3 Lead Gen Tips For Modern Web Design
People no longer buy “web design” for the prices you probably want to be charging. Many web designers, however, are still trying to generate leads for traditional, old-school web design.
- You are competing against the entire world
(Upwork, Fiverr, crowded Facebook groups, everyone on LinkedIn, etc.)
- Paid ads are prohibitively expensive due to the saturation of the market
(so you primarily – if not entirely – rely on referrals)
- It's almost impossible to differentiate yourself from everyone else offering the same services
- If you do manage to generate a lead, it is usually for low-ticket, one-off projects
- Then you're back looking for more leads
(repeating this sequence of problems)
This sequence is the underlying root cause of the price race to the bottom for web design.
The Price Race To The Bottom
When I first started coaching web designers a few years ago the average price for a WordPress website was about $3,500. Even that was too low to build a reliable 6-figure business. Now it is even worse. Today, people struggle to get over $1,000. Most clients who are “looking for a website” are thinking the price is going to be around $500 to $1,000. If you quote a price much higher than that, the client is just going to go with someone else who (in their mind) will do “the same thing” for less.
So, here are three lead generation tips for modern web design that will enable you to find the type of clients that will enable you to build your own 6-figure web design consulting business.
What Interests Your Clients?
It's super common to want to write about what you know – especially if you've ever tried to blog. The idea is to write about stuff like the latest Google algorithm update, the benefits of making noise on social media, and new trends in web design. In other words, you write about what YOU know, the stuff YOU have been learning, and the topics YOU find cutting edge and interesting.
Stop doing this.
This is a massive waste of time and energy. The content won't be unique. You're just echoing summaries of things people (with more of a following than you) have already said. Furthermore, even if you do create some traffic for yourself the traffic is going to be more web designers – not the business owners you're hoping to work with.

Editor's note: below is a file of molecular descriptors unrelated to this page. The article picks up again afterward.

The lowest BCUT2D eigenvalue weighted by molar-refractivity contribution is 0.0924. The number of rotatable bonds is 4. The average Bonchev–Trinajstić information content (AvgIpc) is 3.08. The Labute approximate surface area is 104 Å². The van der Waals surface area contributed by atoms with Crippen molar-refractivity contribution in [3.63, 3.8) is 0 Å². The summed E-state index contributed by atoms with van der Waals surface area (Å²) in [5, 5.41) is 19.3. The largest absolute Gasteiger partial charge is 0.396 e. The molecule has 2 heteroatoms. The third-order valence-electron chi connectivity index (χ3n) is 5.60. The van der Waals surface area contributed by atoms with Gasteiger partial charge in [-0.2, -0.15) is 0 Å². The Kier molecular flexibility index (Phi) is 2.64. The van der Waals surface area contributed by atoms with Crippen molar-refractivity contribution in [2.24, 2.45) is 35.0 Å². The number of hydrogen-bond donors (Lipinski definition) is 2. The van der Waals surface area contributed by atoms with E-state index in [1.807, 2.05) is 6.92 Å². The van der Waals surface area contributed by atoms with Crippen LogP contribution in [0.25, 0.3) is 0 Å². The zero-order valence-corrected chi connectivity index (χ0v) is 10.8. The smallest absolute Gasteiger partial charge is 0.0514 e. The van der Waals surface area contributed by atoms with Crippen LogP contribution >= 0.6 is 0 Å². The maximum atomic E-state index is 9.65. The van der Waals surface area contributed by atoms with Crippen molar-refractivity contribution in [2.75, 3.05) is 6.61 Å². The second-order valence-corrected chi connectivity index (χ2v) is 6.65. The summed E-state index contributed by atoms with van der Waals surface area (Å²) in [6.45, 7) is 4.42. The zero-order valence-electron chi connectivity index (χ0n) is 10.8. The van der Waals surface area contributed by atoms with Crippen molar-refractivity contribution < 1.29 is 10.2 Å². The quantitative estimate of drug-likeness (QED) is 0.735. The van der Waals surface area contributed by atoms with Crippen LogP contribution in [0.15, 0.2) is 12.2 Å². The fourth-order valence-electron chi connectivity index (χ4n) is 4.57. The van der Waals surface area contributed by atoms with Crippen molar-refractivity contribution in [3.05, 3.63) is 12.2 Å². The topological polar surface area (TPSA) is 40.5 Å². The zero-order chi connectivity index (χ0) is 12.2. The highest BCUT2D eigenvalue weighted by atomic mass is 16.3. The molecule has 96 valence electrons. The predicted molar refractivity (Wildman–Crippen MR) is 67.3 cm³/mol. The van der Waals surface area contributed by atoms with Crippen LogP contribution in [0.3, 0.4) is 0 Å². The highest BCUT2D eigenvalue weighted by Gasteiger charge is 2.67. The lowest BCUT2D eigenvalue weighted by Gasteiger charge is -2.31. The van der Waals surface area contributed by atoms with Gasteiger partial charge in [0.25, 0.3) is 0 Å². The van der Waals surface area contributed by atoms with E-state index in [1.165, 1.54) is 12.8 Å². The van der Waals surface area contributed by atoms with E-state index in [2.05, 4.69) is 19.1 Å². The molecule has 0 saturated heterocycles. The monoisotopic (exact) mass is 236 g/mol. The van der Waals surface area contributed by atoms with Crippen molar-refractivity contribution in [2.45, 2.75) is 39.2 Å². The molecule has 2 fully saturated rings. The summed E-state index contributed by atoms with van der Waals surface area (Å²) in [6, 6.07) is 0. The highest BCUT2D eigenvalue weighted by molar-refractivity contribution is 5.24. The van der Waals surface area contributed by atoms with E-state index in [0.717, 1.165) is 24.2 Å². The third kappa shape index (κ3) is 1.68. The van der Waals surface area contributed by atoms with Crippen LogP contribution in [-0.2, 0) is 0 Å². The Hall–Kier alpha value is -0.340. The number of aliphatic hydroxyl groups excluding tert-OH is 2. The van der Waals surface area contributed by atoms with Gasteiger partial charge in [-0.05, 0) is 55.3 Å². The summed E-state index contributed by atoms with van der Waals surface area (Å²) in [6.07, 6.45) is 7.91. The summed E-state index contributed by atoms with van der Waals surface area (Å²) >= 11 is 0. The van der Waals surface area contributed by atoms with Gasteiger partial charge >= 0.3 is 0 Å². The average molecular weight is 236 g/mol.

If you want to build a blog, podcast, YouTube channel, etc. talk about what YOUR CLIENTS are interested in, not what YOU are interested in.
How Do You Help People?
Another huge opportunity you have is to tell people how you help them. Very few people are doing this. Most people simply list the services they are able to provide and then leave it up to the client to figure out whether or not those services will be helpful.
If I want to bake an apple pie, you're not helping me by taking me to the grocery store UNLESS you also tell me what to buy. If I don't know what ingredients go into an apple pie, walking around a grocery store is not helpful. It's frustrating and overwhelming. I want you to tell me what I need so that I end up with what I actually want.
I'm not looking for ground cinnamon and nutmeg. If you're blogging about those things you'll never attract me because I'm not searching for that. I'm searching for the RESULT – the apple pie. This is crucially important to understand if you want your content to attract the type of traffic that will turn into leads.
Tell people how you help them, not what things you can do for them.
What's Different About You?
One of the biggest changes in the web design world over the last few years has been the massive explosion of all the low-budget ways to get a website. Wix, Weebly, and Squarespace are out there for people who want to build their own websites. Upwork, Fiver, and Facebook groups are packed with people who will build $500 websites for people who don't want to do it themselves. If you want to land clients where you're charging 10X more than everybody else, you are going to have to differentiate yourself.
If you position yourself as another provider of all the same generic services (web design, graphic design, SEO, social media management, etc.) you are just another drop in the bucket. You will never build a 6-figure business in today's economy like that. My experience is that if you seriously hustle you can probably reacharound $40k to $50k per year. That's about $3,000 to $4,000 per month. Roughly a $1,000 client per week. But again, you have to seriously hustle to generate that many leads, to meet with enough people to get one closed deal per week. Then you have to actually build and deploy the project while you're still doing the lead gen and client meetings for next week.
The obvious truth is you need to charge a lot more than that. But you can't charge more unless you're able to differentiate yourself. Otherwise, your leads will simply say no to you and go with someone else who will give them “the same thing” for less.
Better Value Means Better Results
All other things being equal, people differentiate on price. Most people are all doing the same thing and clients can't differentiate you from everybody else. So, you lower your price in hopes to provide better value. Thus, the price race to the bottom.
You don't want to provide better value by being cheaper. Provider better value by delivering better results.
Get Better Clients
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